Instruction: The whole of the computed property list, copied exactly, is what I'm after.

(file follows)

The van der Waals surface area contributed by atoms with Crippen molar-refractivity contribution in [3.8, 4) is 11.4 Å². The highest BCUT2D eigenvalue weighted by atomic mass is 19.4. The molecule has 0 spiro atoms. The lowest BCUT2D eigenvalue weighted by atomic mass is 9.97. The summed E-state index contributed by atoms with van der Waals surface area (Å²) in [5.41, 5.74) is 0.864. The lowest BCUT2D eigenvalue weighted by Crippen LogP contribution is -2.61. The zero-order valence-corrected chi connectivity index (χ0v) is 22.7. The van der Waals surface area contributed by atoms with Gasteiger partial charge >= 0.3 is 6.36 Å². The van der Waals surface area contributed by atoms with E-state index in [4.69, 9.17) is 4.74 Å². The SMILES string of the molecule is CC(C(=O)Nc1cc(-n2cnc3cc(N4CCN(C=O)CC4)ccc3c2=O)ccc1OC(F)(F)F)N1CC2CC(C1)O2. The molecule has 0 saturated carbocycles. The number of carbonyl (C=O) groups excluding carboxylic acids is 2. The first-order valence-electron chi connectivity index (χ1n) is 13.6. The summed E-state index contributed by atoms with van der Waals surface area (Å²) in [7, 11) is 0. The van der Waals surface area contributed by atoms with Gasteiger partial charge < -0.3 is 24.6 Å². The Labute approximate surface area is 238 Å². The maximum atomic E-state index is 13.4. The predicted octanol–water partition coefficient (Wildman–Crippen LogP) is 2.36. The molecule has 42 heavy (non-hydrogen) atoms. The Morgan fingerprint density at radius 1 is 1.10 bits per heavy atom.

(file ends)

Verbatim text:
The van der Waals surface area contributed by atoms with Crippen molar-refractivity contribution in [3.8, 4) is 11.4 Å². The highest BCUT2D eigenvalue weighted by atomic mass is 19.4. The molecule has 0 spiro atoms. The lowest BCUT2D eigenvalue weighted by atomic mass is 9.97. The summed E-state index contributed by atoms with van der Waals surface area (Å²) in [5.41, 5.74) is 0.864. The lowest BCUT2D eigenvalue weighted by Crippen LogP contribution is -2.61. The zero-order valence-corrected chi connectivity index (χ0v) is 22.7. The van der Waals surface area contributed by atoms with Gasteiger partial charge >= 0.3 is 6.36 Å². The van der Waals surface area contributed by atoms with E-state index in [4.69, 9.17) is 4.74 Å². The SMILES string of the molecule is CC(C(=O)Nc1cc(-n2cnc3cc(N4CCN(C=O)CC4)ccc3c2=O)ccc1OC(F)(F)F)N1CC2CC(C1)O2. The molecule has 0 saturated carbocycles. The number of carbonyl (C=O) groups excluding carboxylic acids is 2. The first-order valence-electron chi connectivity index (χ1n) is 13.6. The summed E-state index contributed by atoms with van der Waals surface area (Å²) in [7, 11) is 0. The van der Waals surface area contributed by atoms with Gasteiger partial charge < -0.3 is 24.6 Å². The Labute approximate surface area is 238 Å². The maximum atomic E-state index is 13.4. The predicted octanol–water partition coefficient (Wildman–Crippen LogP) is 2.36. The molecule has 42 heavy (non-hydrogen) atoms. The Morgan fingerprint density at radius 1 is 1.10 bits per heavy atom.